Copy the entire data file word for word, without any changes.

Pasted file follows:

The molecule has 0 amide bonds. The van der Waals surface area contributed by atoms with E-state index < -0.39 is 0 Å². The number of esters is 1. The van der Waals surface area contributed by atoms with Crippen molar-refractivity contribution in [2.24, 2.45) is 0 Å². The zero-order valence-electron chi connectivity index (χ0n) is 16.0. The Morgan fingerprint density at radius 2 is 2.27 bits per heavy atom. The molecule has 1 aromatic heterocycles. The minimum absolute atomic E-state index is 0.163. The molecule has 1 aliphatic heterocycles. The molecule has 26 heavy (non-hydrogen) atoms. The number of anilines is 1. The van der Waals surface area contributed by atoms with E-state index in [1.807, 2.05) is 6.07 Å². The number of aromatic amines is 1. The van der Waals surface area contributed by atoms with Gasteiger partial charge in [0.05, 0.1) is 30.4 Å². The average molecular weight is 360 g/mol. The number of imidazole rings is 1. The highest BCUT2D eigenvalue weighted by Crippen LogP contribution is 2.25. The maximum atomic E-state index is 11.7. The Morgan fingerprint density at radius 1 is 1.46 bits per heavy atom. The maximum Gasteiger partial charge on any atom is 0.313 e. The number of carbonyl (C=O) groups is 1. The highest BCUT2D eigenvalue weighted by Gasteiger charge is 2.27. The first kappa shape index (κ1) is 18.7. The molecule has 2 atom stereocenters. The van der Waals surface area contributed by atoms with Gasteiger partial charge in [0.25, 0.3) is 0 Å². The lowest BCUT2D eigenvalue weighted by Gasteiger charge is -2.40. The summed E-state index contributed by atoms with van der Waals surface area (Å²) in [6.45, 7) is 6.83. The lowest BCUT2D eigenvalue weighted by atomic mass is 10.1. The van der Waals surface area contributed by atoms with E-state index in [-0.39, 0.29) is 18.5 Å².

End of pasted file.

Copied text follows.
The molecule has 0 amide bonds. The van der Waals surface area contributed by atoms with E-state index < -0.39 is 0 Å². The number of esters is 1. The van der Waals surface area contributed by atoms with Crippen molar-refractivity contribution in [2.24, 2.45) is 0 Å². The zero-order valence-electron chi connectivity index (χ0n) is 16.0. The Morgan fingerprint density at radius 2 is 2.27 bits per heavy atom. The molecule has 1 aromatic heterocycles. The minimum absolute atomic E-state index is 0.163. The molecule has 1 aliphatic heterocycles. The molecule has 26 heavy (non-hydrogen) atoms. The number of anilines is 1. The van der Waals surface area contributed by atoms with E-state index in [1.807, 2.05) is 6.07 Å². The number of aromatic amines is 1. The van der Waals surface area contributed by atoms with Gasteiger partial charge in [0.05, 0.1) is 30.4 Å². The average molecular weight is 360 g/mol. The number of imidazole rings is 1. The highest BCUT2D eigenvalue weighted by Crippen LogP contribution is 2.25. The maximum atomic E-state index is 11.7. The Morgan fingerprint density at radius 1 is 1.46 bits per heavy atom. The maximum Gasteiger partial charge on any atom is 0.313 e. The number of carbonyl (C=O) groups is 1. The highest BCUT2D eigenvalue weighted by Gasteiger charge is 2.27. The first kappa shape index (κ1) is 18.7. The molecule has 2 atom stereocenters. The van der Waals surface area contributed by atoms with Gasteiger partial charge in [0.25, 0.3) is 0 Å². The lowest BCUT2D eigenvalue weighted by Gasteiger charge is -2.40. The summed E-state index contributed by atoms with van der Waals surface area (Å²) in [6.45, 7) is 6.83. The lowest BCUT2D eigenvalue weighted by atomic mass is 10.1. The van der Waals surface area contributed by atoms with E-state index in [-0.39, 0.29) is 18.5 Å².